Consider the plight of a gymnastics Mom with a 3-year-old who does not want to go to a structured class.
So last week was the start of a new gymnastics session. Jacob didn’t want to go when he woke up in the morning. I told him we had to at least go and say hi, which is the line I use for everything. By the time we get there and he sees all that’s happening, he’ll most likely forget that he didn’t want to go. But here is the catch: If he decides he still wants to leave, I have to follow through. Maybe we’ll compromise and stay just long enough to get something out of it, but if I told him that we can leave, then I can’t turn that promise into a lie. This is a big part of my ‘mutual repsect’ philosophy.
Jacob didn’t want to stay. We hadn’t paid yet, so what was I going to do, force him to stay and watch while the money went down the toilet? At 3 years-old I don’t think I need to worry that I’m teaching him to be a quitter. We simply went in and told them we wouldn’t be coming back for this session. I told Beth that we would try again in January. That’s what I plan to do.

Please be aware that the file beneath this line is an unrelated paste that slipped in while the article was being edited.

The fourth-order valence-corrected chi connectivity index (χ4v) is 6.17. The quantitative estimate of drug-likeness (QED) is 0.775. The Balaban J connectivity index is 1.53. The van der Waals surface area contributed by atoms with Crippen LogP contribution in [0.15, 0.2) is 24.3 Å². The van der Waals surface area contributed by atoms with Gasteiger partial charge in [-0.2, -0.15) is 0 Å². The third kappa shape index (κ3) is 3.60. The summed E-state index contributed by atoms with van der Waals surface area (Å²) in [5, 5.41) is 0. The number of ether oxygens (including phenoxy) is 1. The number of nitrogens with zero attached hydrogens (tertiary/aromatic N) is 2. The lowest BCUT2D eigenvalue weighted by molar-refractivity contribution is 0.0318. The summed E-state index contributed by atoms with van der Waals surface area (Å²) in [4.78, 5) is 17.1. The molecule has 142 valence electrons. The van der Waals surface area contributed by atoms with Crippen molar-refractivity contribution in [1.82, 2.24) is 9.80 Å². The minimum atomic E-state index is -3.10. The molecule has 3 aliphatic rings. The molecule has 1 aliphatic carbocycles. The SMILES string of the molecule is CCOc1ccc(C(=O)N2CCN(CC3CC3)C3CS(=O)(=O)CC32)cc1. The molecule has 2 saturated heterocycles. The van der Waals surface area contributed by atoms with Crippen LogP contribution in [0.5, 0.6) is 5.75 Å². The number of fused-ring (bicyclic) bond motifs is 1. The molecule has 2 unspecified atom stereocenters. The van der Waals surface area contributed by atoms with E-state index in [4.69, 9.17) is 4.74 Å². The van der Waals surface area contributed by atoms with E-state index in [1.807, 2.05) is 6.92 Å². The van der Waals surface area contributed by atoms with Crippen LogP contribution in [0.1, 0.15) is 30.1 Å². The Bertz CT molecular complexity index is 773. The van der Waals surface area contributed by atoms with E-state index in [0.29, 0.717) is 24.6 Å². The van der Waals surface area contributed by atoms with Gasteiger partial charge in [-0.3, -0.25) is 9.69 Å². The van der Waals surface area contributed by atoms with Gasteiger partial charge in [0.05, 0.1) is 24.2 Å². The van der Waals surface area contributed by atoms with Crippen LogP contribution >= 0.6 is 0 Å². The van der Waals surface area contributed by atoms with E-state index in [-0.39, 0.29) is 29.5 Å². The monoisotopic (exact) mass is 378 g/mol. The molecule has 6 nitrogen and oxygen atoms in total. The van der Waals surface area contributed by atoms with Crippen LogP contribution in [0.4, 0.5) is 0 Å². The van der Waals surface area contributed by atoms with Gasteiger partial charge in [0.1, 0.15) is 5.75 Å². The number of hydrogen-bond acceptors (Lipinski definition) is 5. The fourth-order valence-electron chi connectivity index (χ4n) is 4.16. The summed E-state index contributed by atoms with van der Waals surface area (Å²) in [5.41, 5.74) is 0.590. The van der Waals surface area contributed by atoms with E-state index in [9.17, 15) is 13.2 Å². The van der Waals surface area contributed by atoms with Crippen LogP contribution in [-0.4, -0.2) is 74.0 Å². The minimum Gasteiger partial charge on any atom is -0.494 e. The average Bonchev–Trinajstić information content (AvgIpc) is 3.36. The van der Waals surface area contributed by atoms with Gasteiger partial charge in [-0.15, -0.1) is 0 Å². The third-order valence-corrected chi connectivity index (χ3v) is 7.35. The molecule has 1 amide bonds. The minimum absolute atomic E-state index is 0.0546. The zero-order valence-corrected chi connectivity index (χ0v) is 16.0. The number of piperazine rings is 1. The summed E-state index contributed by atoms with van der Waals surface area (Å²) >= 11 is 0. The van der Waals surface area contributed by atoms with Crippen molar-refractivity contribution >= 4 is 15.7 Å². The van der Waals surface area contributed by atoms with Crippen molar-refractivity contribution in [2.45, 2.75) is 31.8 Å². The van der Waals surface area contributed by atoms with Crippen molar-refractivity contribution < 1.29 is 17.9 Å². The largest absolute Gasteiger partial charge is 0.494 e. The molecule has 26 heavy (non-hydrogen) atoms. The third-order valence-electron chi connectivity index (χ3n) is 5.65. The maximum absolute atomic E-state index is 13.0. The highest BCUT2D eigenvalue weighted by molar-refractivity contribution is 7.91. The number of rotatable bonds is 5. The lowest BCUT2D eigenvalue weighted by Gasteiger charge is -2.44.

Murphy’s Law: Gymnastics Drop-Out
photo – Arial at drop-in preschool
A pretty common problem.
Some 3-year-olds, especially girls, love to go to a class with a teacher. Love to “follow the leader”.
But many, perhaps most children, do not.
For the past 10-years I’ve been advocating “drop-in preschool” for those kids. Come when you want, supervise your own child, pay only for the gym time you use.
I find parents are terrifically appreciative of this option. It was by far our most popular preschool class for parents and coaches at Taiso Gymnastics, Saskatoon. More popular than “parent and tot”.
We paid one or two “supervisors”, but no coaches. (Check with your insurance company first, of course, if you want to do this.)
I feel there is no need to go into a completely structured class until the kids start school.